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5 Ways To Support Women in Leadership in Your Company



5 Ways To Support Women in Leadership in Your Company

Women still remain grossly underrepresented within the business world, making up a mere 4% of CEOs within the top 500 companies in the world. There are, however, ways that we can begin creating supportive environments for women to flourish in leadership roles and contribute to the success of a company. Here are just 5 ways that businesses can help support women, break down the gender gap and create an environment of equality.


Do you have a glass ceiling?

There’s got to be a lot of honesty and self-reflection if a company can ever hope to be supportive of women in leadership. Gathering data about your own company can allow you to reflect on your own practices and structure and see where your glass ceiling may exist.

Although there may be opportunities for women to begin climbing the ranks, there could exist a point where those numbers begin to dwindle. Many companies find that their top-level executive board members are significantly underrepresented by women. 

After taking a look at an individual company’s structure, it’s no surprise to see the low numbers of high-ranking female CEOs around the world. But, recognizing their own glass ceiling can allow a company to work towards removing it, promoting women based on their merits and not holding them back because of their gender.

Be honest about your gender pay gap

When issues around the gender pay gap aren’t out in the open, they are able to continue to exist. Gender pay gaps are still a problem, and when there isn’t transparency with the issue, they’re allowed to continue being a problem. When companies are honest about the pay gap between genders, they can more easily identify their own internal issues and work to solve them, basing pay on skill and qualifications rather than gender.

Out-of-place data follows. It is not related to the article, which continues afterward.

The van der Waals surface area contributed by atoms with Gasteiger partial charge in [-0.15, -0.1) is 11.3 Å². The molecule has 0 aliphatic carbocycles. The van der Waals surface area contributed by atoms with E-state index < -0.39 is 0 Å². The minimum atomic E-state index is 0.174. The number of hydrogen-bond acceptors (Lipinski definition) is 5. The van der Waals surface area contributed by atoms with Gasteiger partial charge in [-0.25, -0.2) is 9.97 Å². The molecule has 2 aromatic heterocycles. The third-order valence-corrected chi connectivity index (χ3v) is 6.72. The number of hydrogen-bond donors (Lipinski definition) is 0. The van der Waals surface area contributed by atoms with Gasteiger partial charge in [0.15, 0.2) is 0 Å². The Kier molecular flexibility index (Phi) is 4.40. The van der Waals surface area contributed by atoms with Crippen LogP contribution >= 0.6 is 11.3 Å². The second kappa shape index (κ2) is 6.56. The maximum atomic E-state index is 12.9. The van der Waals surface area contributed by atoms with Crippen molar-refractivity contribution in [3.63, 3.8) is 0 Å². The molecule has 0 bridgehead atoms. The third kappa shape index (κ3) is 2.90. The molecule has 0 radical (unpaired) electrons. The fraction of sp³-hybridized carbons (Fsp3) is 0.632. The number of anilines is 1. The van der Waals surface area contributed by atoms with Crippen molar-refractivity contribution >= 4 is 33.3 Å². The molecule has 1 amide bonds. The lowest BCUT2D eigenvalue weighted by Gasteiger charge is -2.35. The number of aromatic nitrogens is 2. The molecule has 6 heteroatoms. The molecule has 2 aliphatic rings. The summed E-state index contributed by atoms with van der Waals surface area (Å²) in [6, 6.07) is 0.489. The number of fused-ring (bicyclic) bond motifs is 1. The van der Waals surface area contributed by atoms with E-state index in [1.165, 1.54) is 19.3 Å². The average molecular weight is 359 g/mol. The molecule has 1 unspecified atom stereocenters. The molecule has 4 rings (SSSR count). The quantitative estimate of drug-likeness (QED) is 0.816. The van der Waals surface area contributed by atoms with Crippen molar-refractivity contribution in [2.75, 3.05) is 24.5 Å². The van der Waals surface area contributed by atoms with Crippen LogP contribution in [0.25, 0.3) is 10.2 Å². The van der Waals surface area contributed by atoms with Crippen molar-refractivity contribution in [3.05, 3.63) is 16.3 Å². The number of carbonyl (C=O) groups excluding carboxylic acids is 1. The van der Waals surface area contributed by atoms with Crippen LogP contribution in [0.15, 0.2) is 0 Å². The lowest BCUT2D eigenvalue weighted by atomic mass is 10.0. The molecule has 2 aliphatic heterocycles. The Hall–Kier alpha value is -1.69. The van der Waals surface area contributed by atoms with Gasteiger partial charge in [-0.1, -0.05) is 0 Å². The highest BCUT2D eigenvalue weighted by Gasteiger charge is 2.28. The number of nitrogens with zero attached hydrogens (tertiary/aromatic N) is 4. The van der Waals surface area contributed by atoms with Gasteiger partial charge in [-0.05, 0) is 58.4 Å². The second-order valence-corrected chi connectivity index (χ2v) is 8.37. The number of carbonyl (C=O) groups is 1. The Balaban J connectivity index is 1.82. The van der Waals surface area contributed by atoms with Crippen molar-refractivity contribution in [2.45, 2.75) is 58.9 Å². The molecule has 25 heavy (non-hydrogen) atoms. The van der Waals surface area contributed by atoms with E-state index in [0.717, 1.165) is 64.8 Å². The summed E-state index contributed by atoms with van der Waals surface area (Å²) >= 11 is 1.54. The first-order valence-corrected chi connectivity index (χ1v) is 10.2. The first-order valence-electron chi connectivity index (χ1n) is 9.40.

Work through the barriers that prevent women from progressing

There are certain barriers that exist that can prevent women from advancing their positions in the workplace. Certain things, such as childbirth, can have a huge impact on their ability to progress their positions at work, as they would naturally need to be absent for a given amount of time. Along with that may come breastfeeding as well. And, while a woman may want to return to work, she would usually be faced with the choice of one or the other. 

When companies are able to work through these barriers that women face, it creates a much more supportive space for women to advance. Perhaps a flexible work shift, or working from home may be an option to get around these things, allowing women to still be successful in their work without having to make that difficult decision.

Men are still an important component of your business

Even though there’s a lot of discussion about how to create strong leadership from women, we’ve got to keep in mind that this is about equality. So, while we’re promoting women in leadership roles, it shouldn’t be done in a way that creates an unfair advantage. Creating more equality at work means barriers are removed to create a level playing field for everyone to compete based on merits, rather than whether they’re a woman or man. 

Cultivating the next generation of female leaders

Sometimes it takes more than just removing the barriers to help women become their best self. Creating gender-specific programs can help women to overcome issues and inconsistencies that exist. This can include mentorships from senior female talent in a company, who can speak to the qualities and confidence that’s required to thrive in their career. “Having successful women mentor others who are beginning to develop their leadership skills gives those learning a chance to see women succeeding at what they aspire to become. It’s easier to relate to another woman and see yourself in her.

Women continue to be underrepresented in high-level positions in businesses around the world. But there are things that individual companies can do to begin to change that. Creating a more level playing field helps to foster an environment where people are able to advance their position based on the quality of work they do and the skills they bring, leaving gender out of the picture.


Ellie Coverdale is a technical writer and content manager at Write my college coursework service. She is involved it a big tech project and is often invited to teach at online tech events.

Barjunaid Cadir is a Content Writer in The Weekly Trends, Web Developer, SEO Content Manager, LinkedIn Specialist, Social Media Manager, and a University Researcher at Anadolu University in Eskisehir, Turkey.